Ten Principles for Agile Testers

Source: Crispin, Lisa, and Gregory, Janet. Agile Testing: A Practical Guide for Testers and Agile Teams, Addison-Wesley, 2009.

Lisa Crispin and Janet Gregory wrote the recently-published Addison-Wesley book Agile Testing, a thick tome that fills a much-needed gap in agile literature. Prior, detailed guidance for testing in an agile environment was sparse. With Agile Testing and a couple other fairly recent books (2007's Test Driven: TDD and Acceptance TDD for Java Developers by Lasse Koskela and Bridging the Communication Gap: Specification by Example and Agile Acceptance Testing by Gojko Adzic, 2009), we now have a good foundation for comprehensive agile testing knowledge.

The ten principles that the authors published should sound familiar. Four of these principles directly cover XP's four values of feedback, communication, courage, and simplicity; these and the remainder are also largely echoed in the agile manifesto and its supporting principles. So what's relevant about how these ten principles apply to agile testing?

  • Provide continuous feedback - The agile tester is central to providing the team with feedback: Acceptance criteria is the most concrete way to measure positive progress on an agile project. Tests also help identify issues and capture decisions on appropriate future direction.

  • Deliver value to the customer - The insistence on acceptance tests is a "reality check" on scope creep. Acceptance tests help us all understand what it means to realize a customer's needs.

  • Enable face-to-face communication - Testers can often be the ones on a team responsible for bridging the communication gap between customers (BAs, product owners, etc.) and programmers. A tester can be the one who physically brings these people together, as well as the one who drives derivation of a common language between the two parties.

  • Have courage - One of the larger challenges of agile is in sustaining a fast-paced iterative environment, where every two weeks we need to ship quality software. This challenge demands significant courage. Yet the irony is that we also need to understand that iterations afford us opportunities to learn how to fail and adapt--something that can require an even heavier dose of courage!

  • Keep it simple - Agile testers can help push back against an insistence on overly-elaborate features. Testers can also help the customer understand how to incrementally deliver value. They must learn an appropriate balance of iterative testing-- just enough to provide the right confidence in delivering software.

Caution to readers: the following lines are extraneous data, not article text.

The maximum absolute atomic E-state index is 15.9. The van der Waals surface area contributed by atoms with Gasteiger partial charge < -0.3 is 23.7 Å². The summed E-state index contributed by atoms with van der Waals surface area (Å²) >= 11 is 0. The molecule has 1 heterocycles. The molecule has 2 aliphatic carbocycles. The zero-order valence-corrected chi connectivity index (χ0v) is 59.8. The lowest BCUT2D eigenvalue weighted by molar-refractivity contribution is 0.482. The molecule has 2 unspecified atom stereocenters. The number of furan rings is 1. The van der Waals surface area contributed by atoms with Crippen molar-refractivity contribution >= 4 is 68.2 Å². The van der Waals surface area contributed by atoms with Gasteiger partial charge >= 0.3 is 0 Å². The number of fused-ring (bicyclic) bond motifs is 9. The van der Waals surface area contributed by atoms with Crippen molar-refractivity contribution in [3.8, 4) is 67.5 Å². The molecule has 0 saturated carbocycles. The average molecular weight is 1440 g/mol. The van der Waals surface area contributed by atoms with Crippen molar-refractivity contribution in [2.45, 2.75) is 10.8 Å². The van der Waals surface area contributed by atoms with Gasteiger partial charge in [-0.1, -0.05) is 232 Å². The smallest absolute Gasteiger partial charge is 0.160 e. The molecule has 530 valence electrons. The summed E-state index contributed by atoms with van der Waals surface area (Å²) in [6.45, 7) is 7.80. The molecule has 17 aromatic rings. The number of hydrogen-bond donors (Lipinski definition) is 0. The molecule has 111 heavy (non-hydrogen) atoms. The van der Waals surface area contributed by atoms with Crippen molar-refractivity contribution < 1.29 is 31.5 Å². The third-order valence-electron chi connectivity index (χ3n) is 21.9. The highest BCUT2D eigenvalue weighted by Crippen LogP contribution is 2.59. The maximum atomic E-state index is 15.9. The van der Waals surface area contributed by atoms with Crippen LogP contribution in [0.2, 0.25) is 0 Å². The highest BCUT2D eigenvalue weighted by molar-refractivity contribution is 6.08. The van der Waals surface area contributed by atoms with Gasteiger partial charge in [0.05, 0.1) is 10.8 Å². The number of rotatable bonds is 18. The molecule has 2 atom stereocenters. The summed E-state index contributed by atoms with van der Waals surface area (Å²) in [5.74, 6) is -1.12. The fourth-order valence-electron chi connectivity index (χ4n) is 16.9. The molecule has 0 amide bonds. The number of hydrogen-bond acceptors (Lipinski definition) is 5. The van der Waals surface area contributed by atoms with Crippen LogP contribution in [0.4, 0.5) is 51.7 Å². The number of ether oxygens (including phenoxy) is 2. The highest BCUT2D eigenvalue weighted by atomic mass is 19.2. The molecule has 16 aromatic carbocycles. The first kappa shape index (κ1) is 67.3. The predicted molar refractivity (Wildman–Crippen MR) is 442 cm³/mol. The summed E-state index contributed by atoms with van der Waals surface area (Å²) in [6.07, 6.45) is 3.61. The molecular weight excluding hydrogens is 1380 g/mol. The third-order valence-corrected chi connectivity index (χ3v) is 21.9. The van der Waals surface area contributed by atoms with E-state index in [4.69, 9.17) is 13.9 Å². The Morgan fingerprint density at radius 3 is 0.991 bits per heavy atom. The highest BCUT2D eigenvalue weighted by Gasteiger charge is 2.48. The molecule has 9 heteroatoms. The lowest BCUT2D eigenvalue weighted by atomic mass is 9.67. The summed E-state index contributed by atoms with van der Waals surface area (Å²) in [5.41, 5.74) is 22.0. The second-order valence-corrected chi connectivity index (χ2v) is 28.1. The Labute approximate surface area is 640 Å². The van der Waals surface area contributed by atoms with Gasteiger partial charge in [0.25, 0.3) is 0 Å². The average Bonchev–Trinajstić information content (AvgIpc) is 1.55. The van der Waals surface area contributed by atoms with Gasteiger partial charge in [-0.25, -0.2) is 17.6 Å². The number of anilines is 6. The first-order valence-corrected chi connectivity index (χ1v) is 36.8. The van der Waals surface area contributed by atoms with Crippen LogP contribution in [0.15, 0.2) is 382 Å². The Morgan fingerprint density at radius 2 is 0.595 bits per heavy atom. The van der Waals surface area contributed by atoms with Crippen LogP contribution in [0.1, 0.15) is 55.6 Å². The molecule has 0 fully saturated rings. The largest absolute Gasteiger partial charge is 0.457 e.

• Practice continuous improvement - A key element of using iterations is to allow for learning to take place. Testers should be part of retrospectives (and if you're not consistently adapting based on the results of retrospectives, you're not agile enough.) Testers should also treat their career as a profession by continually learning more about testing practices, tools, and the system itself.

  • Respond to change - Agile testing is dramatically different in that there are few true "cutoff points"--things keep changing and thus must be continually re-tested. This requires automation! The agile tester learns to cope with the customer changing his or her mind from iteration to iteration, and correspondingly learns how to incrementally flesh out necessary testing specifications.

  • Self-organize - In a true agile team, everyone has the capability to act as a tester. Agile teams know how to shift focus as needed; from time to time, for example, it may be prudent for programmers to turn their attention toward helping verify a "done" but not "done done" feature.

  • Focus on people - Testers are often at the bottom of the totem pole in a non-agile software development team. Work is thrown at them, their available slice of time is continually squished, and programmers often look upon them as lessers. In an agile team, every shares the responsibility for ensuring that we are building quality product. Agile testers are key in bringing their testing expertise to the team.

  • Enjoy - The ability to help drive the process and be a true, equal contributor to a team can be extremely gratifying for an agile tester.

The use of acceptance tests to drive agile development is perhaps one of the most critical needs for a team that wants to sustain success. With that in mind, it's amazing that it's taken over ten years since the explosion of XP for us to begin to fully document just what agile testing is.


  1. Great post! I will check out the book. HAVE COURAGE and RESPOND TO CHANGE really resonated with me and my experiences. In addition, Provide Continuous Feedback is something we are really pushing to both our SQA team members and the business users that participate in our demo sessions at the end of each sprint. We have developed some cool technology to allow feedback to be delivered directly from the running application - it is simple to use and eliminates much of the ambiguity found with many techniques for submitting feedback. Check out a demo at www.outsystems.com/demos in the Agile Management section - Embedded Change Technology.

  2. The priciple of "self-organize" is a really point. In our organization, we ran into a situation that developers implement/fix bugs in a very fast pace, each sprint, there are more and more feature/bug waiting for QA to verify. Our testing backlog started growing. As a QA member. I am starting feeling a little nervers that we will never be able to keep up. Until one day the team lead realized the situation and implement the whole-team approach. The developers got involved on clearing up the increasing testing backlog items. Then we see the backlog diminishing. It is such a relief that the practice we had was in line with the agile testing spirits.


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